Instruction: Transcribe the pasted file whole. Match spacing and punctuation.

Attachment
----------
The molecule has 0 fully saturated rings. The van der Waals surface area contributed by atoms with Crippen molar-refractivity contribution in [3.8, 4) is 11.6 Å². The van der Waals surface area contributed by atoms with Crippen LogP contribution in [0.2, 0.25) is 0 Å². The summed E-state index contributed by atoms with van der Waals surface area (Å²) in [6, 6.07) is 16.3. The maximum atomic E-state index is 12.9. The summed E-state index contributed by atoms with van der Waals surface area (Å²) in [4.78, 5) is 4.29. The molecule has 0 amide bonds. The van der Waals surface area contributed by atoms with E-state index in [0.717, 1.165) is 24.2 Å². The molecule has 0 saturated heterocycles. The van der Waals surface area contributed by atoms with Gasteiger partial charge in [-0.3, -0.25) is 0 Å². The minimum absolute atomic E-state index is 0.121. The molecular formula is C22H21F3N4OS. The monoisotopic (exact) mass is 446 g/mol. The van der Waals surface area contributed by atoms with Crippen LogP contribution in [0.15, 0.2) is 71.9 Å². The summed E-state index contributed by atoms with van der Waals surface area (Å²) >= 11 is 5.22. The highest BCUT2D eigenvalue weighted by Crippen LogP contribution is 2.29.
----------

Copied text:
The molecule has 0 fully saturated rings. The van der Waals surface area contributed by atoms with Crippen molar-refractivity contribution in [3.8, 4) is 11.6 Å². The van der Waals surface area contributed by atoms with Crippen LogP contribution in [0.2, 0.25) is 0 Å². The summed E-state index contributed by atoms with van der Waals surface area (Å²) in [6, 6.07) is 16.3. The maximum atomic E-state index is 12.9. The summed E-state index contributed by atoms with van der Waals surface area (Å²) in [4.78, 5) is 4.29. The molecule has 0 amide bonds. The van der Waals surface area contributed by atoms with E-state index in [0.717, 1.165) is 24.2 Å². The molecule has 0 saturated heterocycles. The van der Waals surface area contributed by atoms with Gasteiger partial charge in [-0.3, -0.25) is 0 Å². The minimum absolute atomic E-state index is 0.121. The molecular formula is C22H21F3N4OS. The monoisotopic (exact) mass is 446 g/mol. The van der Waals surface area contributed by atoms with Crippen LogP contribution in [0.15, 0.2) is 71.9 Å². The summed E-state index contributed by atoms with van der Waals surface area (Å²) >= 11 is 5.22. The highest BCUT2D eigenvalue weighted by Crippen LogP contribution is 2.29.